Filter by score
Canada is leading on these indicators, either ranking among the best internationally or performing well against national goals.
On track
Canada is on track to meet the targets for these indicators or has already achieved the set targets.
Needs attention
These indicators need attention, but Canada could still meet its target in future years with intervention and support.
Falling behind
Canada is falling behind on these indicators compared to similar countries, or failing to meet its target. Significant work is needed.

What is the National Scorecard?

Century Initiative’s National Scorecard on Canada’s Growth and Prosperity is an annual assessment of Canada’s progress toward our target of 100 million people by 2100. This inaugural edition tracks a total of 40 measurable indicators across seven key focus areas: essential factors for growth to 100 million; immigration; economy, employment and entrepreneurship; education and training; support for children and families; infrastructure and urban development; and growth for sustainable and shared prosperity (or what we call “growing well”).

The Scorecard provides a broad look at the country’s successes, as well as areas that need more attention in order to achieve the smart growth and shared prosperity we want in the years ahead.

Why do we need it?

The National Scorecard aims to start a conversation about what measures will contribute to building a bigger, bolder Canada. It will help Canadian policy and decision-makers to identify policy priorities and address gaps in supporting growth. As Century Initiative’s work progresses, it will be our annual pulse check on the work that has been achieved and the steps ahead.

How is Canada scored?

Each of the seven focus areas has a set of key indicators, and each indicator has its own unique target. We have identified targets based on where Canada should be in comparison to similar countries, or based on national goals and objectives that have been set. For each indicator, we have assessed the direction Canada is trending as one of four possible scores: leading, on track, needs attention, or falling behind.

Alongside each indicator’s score, we have provided additional context as to why the particular indicator matters, and why we must continue to track it moving forward. The Scorecard was developed in consultation with key partners and experts (see list in full report).

What is in the full report?

The online version of the Scorecard provides a summary-level picture of the status or trend of issues in Canada. The downloadable report provides more detailed insights and analysis of what they mean for Canada. This includes consideration of equity dimensions for relevant indicators.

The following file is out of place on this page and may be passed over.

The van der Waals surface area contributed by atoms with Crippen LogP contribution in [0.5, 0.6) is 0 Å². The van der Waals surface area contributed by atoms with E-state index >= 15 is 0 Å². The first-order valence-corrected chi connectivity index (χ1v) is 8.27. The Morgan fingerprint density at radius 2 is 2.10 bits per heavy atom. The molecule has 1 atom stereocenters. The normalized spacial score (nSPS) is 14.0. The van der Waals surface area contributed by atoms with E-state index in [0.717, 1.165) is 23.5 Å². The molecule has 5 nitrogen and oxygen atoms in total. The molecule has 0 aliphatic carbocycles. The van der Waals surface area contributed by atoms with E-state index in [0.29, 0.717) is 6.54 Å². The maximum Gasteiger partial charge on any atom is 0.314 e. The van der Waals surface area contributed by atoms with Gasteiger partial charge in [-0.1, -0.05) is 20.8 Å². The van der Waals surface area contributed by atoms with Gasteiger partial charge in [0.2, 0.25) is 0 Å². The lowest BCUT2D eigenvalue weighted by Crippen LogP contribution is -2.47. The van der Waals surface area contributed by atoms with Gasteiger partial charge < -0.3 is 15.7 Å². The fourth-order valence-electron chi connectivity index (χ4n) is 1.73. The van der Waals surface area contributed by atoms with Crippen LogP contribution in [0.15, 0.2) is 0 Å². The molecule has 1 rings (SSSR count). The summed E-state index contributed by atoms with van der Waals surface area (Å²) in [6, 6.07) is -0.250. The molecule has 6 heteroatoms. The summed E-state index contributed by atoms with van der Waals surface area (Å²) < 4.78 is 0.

Experiences and outcomes on the basis of race, gender, Indigenous status, income, disability status, and/or immigration arrival class are often significant and highlight the core issues to address and gaps to close for Canada to progress overall. The report also provides analysis on the impacts of Covid-19, future indicator concepts, and more detailed descriptions of methodologies, data sources, and complete reference information.

Download the full National Scorecard report

Why 100 million by 2100?

Canada is at a crossroads. Our population is aging, our workforce is not growing fast enough, and our fertility rates are below replacement levels. If these trends continue, Canada risks a slow decline in its prosperity, quality of life, diversity, and international influence. This will mean fewer tax dollars to support essential and high-quality programs and services—including health care, income security programs, and necessary infrastructure. It will mean that key industries will grow more slowly, be less dynamic, and less competitive.

We need to grow our population and develop the policies and infrastructure necessary to do it in a smart, sustainable way. This means ensuring that the benefits of growth are shared amongst all Canadians, including Indigenous peoples across Canada. While Canada’s population overall is aging with declining fertility, Indigenous peoples are on average younger, with communities growing at a faster rate. Improving socioeconomic outcomes and quality of life for Indigenous peoples is vital to our collective success and a key task of reconciliation.


Focus Areas

Growing to 100 million
Economy, employment and entrepreneurship
Education and training
Support for children and families
Infrastructure and urban development
Growing well
Download icon: cloud with downward pointing arrow
Download the full National Scorecard report